Is ISO 9001 worth it for a 1-man band?

Article from the newsletter; answer applies to any very small business.  

Q: I am a Civil Engineering consultant and provide a range of services to mainly Local Government in traffic engineering, road, drainage design etc. I operate as a sole practitioner, but have strategic links to other sole practitioners who assist me to complete projects. If I have a certified ISO 9001 quality system in place I can be registered with the State authority to provide services to them as well as being listed on their web site as a pre-qualified consultant.

My question is: can a sole practitioner who uses other practitioners (who aren't certified) have a quality system that is acceptable?

A: Yes, of course you can get certified.

The ISO 9001 Standard itself specifically states that it (ie, the 9001 Standard) is intended to be 'applicable to all organizations, regardless of type, size and product' (or service)'. (clause 1.2 - my bolding)

But the biggest question for a one-person or very small company to consider is whether it is worth becoming certified.

There's an obvious cost involved: the cost of certification itself, plus any other costs eg, consulting/buying a kit, work associated with developing your system. That can be a burden for a sole practitioner or any really small business. It's something you have to weigh up to see if the cost-benefit ratio stacks up: that is, whether it's worth it for you and your particular business. And only you can answer that question.

It is not as simple as 'everyone should'. If, for example, it will get you no more work or no more customers, I'd definitely query if it's worth the cost and time.

But if having certification gets you work that you otherwise couldn't get, or stops you losing a large customer that you would otherwise lose, or makes you eligible to apply for tenders that you are currently excluded from, these are reasons that might tip the scales strongly.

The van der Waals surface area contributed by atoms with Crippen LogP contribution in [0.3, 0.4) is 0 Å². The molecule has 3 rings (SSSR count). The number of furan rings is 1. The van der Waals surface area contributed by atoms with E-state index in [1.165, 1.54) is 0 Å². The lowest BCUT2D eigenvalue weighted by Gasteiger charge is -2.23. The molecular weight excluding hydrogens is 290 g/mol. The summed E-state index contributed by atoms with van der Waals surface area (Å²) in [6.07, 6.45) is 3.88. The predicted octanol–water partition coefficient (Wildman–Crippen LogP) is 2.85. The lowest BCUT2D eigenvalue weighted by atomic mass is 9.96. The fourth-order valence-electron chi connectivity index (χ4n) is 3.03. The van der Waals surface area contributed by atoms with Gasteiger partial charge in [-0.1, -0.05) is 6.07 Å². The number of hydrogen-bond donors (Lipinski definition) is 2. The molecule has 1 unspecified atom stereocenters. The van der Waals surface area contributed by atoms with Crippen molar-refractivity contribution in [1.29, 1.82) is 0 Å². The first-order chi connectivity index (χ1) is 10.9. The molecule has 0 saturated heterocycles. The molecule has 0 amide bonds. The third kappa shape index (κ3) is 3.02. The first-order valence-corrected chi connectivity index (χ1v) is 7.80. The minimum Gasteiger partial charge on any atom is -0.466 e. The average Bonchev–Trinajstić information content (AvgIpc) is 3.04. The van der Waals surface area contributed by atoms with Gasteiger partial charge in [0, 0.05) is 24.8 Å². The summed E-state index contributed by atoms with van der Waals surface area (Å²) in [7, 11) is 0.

An example:  one of my consulting clients was literally a one-man band - he was the only person in it.  His business was a type of specialised import and export: he moved certain materials around the world mostly via email, phone & fax. He achieved certification to ISO 9001.

Was it worth it? In his case, yes.  Because his single largest customer (a multi-national corporation accounting for around 80% of his business) insisted on it. No ISO 9001 = no further business from them.

Another client had only 2 principals in it (plus 2 casual employees, employed only occasionally). But they had also particular reasons to get ISO 9001: it was required by their largest customer and getting it was consistent with their business strategy and plans for growth.

There are a few challenges in designing a system where you're a 'one-man band' , but none are insurmountable.

Regarding the other people or organisations you use, no, they don't have to be certified. This applies in all cases, regardless of size whether you're a 1-person or a 500-person business. They are suppliers to you. While they don't have to be certified (in your example, they presumably subcontract to you), you'd definitely have to show how your quality system selects, monitors & manages them to ensure that your client gets the standard of work they expect and you agreed to supply. But that, like so much of ISO 9001 is just sheer good business sense. If you do decide to go ahead, as always: keep it simple, practical and effective.

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Resources

DIY ISO 9001 Kit

How to get ISO 9001 without breaking the bank. The practical cost-effective solution to get ISO 9001 certification. Current for 2015 and better than ever.

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